It’s Cool to be Poor: The Minimalist Movement and its Effect on the Economy

Erin Smith, Period 1

Tom Shadyac, an American movie producer with a resume including the production of several Hollywood blockbusters such as Liar Liar and Bruce Almighty, used to live in a home with 17 bedrooms and 13 bathrooms, totaling in at around 17,000 square feet.[1] Now, he lives in a 1,000 square foot house, and no, he did not lose all of his money. This Hollywood dream- liver made the conscious decision to scale back his material assets in favor of the pursuit of happiness. In defiance of the consumeristic American dream, there is a growing trend in the United States that leans toward the concept of downsizing, especially into tiny homes. And as major of a change this is in a person’s personal life, those same changes translate into economics. What, then, are the economic effects of the growing tiny house culture in the United States, and do these extreme methods really draw closer to true happiness?

A simple term that begs to be defined is “tiny house.” A tiny house, according to Tiny House Community, is “a home of 400 square feet or less, either on wheels or a foundation.”[2] Rather than tiny, a home between 400 and 1,000 square feet is considered small, but these homes still share many characteristics of a tiny home. These homes have limited storage space and usually consist of a kitchen, bathroom, dining/living area, and a bedroom loft. Tiny homes can be bought directly from manufacturers or built buy the owners themselves, and most plans can be personalized to fit the needs of the owner.  Tiny houses are popular among singles and couples, young adults and retirees, and even some families.[3] The reasoning behind owning a tiny home may vary, but most agree that they’ve moved to a tiny home with hopes of redefining a life of quality. But are tiny house owners really reaching some kind of minimalist economic nirvana?

As suggested in ancient philosophy and proven through modern research, a “happy man [is] […] moderately supplied with the gifts of fortune [and does] the noblest deeds.”[4] This is a quote from Aristotle’s The Nicomachean Ethics. In various ways, Aristotle logically proves that rather than through material things, happiness is achieved by acting with virtue.[5] Once someone has the basic necessities of life and a little room for comfort, not much else in terms of material things will increase their level of happiness. A study in 2010 backs this theory, stating that “emotional well-being […] rises with income, but there is no further progress beyond an annual income of ~$75,000”.[6] This study proves that ultimately, past a point of basic well-being and comfort, material things cannot supply happiness. So in this case, the tiny revolution is justified.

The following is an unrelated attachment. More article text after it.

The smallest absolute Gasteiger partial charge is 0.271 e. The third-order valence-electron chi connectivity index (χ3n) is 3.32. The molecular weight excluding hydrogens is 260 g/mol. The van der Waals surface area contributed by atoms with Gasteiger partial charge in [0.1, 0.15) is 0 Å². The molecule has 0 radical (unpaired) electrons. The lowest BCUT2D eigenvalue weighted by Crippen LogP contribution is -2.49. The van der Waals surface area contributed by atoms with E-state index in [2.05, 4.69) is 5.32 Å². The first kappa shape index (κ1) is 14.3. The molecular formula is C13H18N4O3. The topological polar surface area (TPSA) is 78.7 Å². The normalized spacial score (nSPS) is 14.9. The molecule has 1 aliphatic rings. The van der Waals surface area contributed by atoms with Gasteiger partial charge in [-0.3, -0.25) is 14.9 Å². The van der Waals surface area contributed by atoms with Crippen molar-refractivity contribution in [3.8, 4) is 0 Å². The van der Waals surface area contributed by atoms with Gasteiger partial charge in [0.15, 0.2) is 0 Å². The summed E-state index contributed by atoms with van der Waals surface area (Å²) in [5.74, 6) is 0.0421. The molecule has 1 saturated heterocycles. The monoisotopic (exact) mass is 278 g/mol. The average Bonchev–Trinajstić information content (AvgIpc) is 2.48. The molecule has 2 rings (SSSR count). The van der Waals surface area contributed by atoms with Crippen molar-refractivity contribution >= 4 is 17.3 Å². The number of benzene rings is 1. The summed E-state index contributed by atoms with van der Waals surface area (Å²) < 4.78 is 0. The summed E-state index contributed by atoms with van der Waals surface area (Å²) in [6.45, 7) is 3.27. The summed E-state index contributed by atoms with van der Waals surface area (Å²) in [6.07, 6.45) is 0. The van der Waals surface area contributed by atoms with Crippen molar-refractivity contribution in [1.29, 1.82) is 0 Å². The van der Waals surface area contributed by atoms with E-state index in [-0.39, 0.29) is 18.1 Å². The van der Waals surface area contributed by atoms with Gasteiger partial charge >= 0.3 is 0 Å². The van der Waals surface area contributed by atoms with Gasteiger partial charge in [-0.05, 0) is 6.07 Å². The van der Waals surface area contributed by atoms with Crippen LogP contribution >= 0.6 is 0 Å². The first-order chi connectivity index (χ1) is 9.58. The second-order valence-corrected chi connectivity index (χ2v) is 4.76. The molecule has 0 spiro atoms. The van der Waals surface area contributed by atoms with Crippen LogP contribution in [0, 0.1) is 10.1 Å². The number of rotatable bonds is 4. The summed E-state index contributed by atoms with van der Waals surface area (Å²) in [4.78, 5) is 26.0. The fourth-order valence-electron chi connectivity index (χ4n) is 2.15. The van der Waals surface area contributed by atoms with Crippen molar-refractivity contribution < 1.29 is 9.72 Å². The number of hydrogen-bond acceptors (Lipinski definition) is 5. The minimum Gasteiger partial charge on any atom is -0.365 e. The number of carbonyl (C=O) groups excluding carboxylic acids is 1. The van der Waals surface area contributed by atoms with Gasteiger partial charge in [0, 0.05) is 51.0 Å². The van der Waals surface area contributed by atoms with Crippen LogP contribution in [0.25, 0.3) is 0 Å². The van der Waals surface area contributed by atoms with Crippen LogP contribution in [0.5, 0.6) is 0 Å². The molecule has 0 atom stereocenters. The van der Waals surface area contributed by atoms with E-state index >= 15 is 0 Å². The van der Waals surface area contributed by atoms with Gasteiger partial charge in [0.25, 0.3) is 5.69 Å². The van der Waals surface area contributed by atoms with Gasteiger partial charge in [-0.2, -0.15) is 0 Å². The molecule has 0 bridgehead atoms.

Another positive to the tiny house movement is how cheap they are. The average purchase price of a single-family home is $290,000, whereas it costs about $23,000 build a tiny house.[7] Tiny homes are nearly 10 times less expensive than buying a normal home. Plus 68% of tiny house owners do not have a mortgage![8] Some supporters of the tiny house movement argue that rather than investing in a home and locking themselves into a mortgage, their money could be better spent in experiences, such as travel.[9] This falls in line with Aristotle’s views on happiness as being achieved through action rather than in material things.[10] In current times, the high cost of education and a sluggish economy are also deterrents for young people to lock themselves into debt or lose their mobility.[11] Tiny homes are an ideal solution to this dilemma, which may partly be why they are so popular among young people.